For cabbage worm, plant borage nearby. Cabbage maggot is repelled by thyme. Cabbage looper (caused by larvae of a butterfly) is repelled by catnip, dill and garlic, hyssop and mint, nasturtium. Cabbage white butterfly is also repelled by tansy, wormwood in addition to many of the others. Wormwood is an excellent companion for cabbages. As are garlics, tansy and thyme.

Slugs. Plant fennel nearby.

Carrot fly is repelled by garlic family, chives for example.

For mosquitoes, plant lantana, citronella, lavender and basil. Have ducks or fish in the standing water.

To repel moths: wormwood, lavender and spearmint,

Some herbs deter really many pests! Examples include wormwood, chrysanthemus, dill and garlic, but also mint, nasturtium, thyme, and tansy.

Spider mites are said to be repelled by coriander and dill. Neem is definitively an excellent repellent. This pest appears when plants are stressed; give them the best conditions! Ventillation, air moisture and good plant health are essential.

Aphids are repelled by chives and garlic, fennel and mints, nasturtiums. Wind and washing plants also work.

In SUMMARY, a fence of garlics, frittilary and daffodils, wormwood and thyme. Fennel for slugs. Lavender for moths and mosquitoes. Possibly tansy, dill, borage and mints.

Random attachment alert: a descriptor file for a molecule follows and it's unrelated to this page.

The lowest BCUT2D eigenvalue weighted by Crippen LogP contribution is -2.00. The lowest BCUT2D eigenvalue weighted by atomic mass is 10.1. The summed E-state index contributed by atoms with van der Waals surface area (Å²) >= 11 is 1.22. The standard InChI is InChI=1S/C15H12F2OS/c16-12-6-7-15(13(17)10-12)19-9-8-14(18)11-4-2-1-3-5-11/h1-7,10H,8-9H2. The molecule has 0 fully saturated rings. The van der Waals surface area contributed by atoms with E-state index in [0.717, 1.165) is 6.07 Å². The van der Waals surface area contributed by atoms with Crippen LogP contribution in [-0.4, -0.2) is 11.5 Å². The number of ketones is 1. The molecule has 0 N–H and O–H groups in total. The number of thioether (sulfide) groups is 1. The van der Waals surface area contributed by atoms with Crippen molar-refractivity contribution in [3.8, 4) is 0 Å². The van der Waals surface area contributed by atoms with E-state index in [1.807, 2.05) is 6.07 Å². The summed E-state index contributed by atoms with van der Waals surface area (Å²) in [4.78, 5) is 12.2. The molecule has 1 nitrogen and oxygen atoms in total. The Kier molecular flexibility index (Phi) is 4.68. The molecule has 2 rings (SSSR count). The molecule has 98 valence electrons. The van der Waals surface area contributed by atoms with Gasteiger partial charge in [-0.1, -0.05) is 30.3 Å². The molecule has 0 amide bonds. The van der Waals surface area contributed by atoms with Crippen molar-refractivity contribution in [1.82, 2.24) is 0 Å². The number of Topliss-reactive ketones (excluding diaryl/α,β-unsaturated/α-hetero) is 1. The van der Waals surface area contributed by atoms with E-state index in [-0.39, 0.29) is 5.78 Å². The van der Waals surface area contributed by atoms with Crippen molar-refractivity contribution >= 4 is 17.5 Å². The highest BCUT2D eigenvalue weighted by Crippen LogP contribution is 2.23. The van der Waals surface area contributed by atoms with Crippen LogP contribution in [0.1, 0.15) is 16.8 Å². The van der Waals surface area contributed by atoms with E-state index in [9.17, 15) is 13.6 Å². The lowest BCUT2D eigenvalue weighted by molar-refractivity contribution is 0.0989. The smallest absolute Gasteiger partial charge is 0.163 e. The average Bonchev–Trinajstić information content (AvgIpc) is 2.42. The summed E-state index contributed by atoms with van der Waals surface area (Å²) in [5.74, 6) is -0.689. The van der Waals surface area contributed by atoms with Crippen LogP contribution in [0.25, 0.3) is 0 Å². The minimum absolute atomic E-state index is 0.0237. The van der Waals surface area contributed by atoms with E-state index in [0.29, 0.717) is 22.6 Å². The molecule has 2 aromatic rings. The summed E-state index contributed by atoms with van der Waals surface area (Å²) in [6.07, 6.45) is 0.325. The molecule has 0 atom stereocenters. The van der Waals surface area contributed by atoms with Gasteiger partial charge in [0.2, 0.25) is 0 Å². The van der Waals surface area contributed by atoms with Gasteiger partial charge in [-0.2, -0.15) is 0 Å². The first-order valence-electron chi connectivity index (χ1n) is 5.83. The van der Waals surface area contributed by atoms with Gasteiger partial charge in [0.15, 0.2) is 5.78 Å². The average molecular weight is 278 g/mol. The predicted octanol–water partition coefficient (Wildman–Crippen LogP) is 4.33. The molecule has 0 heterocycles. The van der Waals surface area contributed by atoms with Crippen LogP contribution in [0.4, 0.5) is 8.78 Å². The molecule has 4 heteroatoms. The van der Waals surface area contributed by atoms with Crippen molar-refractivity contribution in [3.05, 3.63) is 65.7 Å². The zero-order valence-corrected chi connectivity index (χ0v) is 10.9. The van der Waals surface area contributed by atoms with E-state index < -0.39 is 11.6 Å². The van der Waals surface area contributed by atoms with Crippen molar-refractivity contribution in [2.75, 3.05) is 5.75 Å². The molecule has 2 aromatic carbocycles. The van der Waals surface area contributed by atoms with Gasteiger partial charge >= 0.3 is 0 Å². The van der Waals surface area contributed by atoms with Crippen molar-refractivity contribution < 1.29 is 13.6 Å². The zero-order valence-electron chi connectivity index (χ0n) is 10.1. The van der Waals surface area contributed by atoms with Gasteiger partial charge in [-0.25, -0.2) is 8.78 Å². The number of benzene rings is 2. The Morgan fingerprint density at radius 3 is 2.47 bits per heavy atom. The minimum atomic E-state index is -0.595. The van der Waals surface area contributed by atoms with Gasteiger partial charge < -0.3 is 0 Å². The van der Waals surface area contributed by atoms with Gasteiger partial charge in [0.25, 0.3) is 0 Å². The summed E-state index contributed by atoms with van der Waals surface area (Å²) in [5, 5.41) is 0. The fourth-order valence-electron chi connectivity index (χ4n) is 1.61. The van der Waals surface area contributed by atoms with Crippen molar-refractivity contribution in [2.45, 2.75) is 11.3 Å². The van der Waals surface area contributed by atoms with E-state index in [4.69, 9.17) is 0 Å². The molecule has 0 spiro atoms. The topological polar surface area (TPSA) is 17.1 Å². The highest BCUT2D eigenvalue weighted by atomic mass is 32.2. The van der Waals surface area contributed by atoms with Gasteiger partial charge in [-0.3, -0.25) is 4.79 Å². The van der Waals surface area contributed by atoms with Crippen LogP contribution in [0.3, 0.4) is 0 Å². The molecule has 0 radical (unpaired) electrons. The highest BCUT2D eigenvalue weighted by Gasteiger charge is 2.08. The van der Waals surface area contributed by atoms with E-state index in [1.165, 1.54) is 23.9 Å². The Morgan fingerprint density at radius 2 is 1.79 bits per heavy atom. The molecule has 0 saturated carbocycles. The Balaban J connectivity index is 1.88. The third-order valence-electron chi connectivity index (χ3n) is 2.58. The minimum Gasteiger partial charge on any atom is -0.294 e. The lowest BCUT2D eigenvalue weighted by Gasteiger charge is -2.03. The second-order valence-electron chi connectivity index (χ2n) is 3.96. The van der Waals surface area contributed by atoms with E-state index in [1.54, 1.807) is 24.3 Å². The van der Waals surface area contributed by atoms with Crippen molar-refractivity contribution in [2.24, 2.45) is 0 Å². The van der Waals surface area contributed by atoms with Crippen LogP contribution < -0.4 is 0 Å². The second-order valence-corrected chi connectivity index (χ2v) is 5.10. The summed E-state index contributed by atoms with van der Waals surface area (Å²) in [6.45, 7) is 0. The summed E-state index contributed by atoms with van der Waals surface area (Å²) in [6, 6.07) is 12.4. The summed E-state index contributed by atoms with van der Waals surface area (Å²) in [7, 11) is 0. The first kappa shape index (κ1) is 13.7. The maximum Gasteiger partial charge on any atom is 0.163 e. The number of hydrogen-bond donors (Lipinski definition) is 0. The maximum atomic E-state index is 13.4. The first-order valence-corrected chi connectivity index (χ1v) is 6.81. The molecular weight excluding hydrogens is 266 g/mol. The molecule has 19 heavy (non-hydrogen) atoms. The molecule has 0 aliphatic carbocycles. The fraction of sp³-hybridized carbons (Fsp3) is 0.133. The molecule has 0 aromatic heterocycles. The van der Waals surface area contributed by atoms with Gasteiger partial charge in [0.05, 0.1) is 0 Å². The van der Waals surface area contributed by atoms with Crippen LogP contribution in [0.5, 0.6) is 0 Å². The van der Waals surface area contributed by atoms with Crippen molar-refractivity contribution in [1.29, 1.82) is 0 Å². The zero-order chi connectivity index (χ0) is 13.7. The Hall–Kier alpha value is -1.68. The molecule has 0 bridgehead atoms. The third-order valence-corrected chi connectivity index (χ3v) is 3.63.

Thursday, 5 March 2015

A new food forest in Portugal...

In January I moved from 4 years in Iceland, back to Portugal.

A new start for my permaculture dreams!

It's March, a beautiful spring sun, full moon, and together with Benjamim Fontes we are making on countour a raised bed and swale, and so far we planted out 30 species part of our future "forest garden".

We included medicinals like angelica, valerian, marshmallow, burdock, comfrey and berberis, aromatics like scots lovage, wormwood, wild garlic and calamus root, annuals like miners lettuce, siberian kale, chioggia beets, durum wheat and quinoa, permaculture trees like leucaena, honey locust, eleagnus, casuarina, date palm or princess tree, endangered species like jubaea chilensis, clianthus puniceus and dendroseris litoralis, and edible perennials like good king henry, yacon, chinese artichokes, skirret, perennial rye and perennial leeks.

Pics to follow in soon.

A glimpse of our "food forest" in progress

In the next weeks, I will also hopefully join other people to start similar projects. Next food forest will be started with Pami Sami in central Portugal, this month. It has a lot to do with experimentation towards creating exciting permanent food sustainability, ecological care and lots of fun, on practice.

Whoever is interested, please let me know so we start similar projects.

Wednesday, 3 December 2014

List of my endangered plants

Let's hope the world's endangered plants.
These are some of them I have been growing and seeking to propagate.

I have a few of these: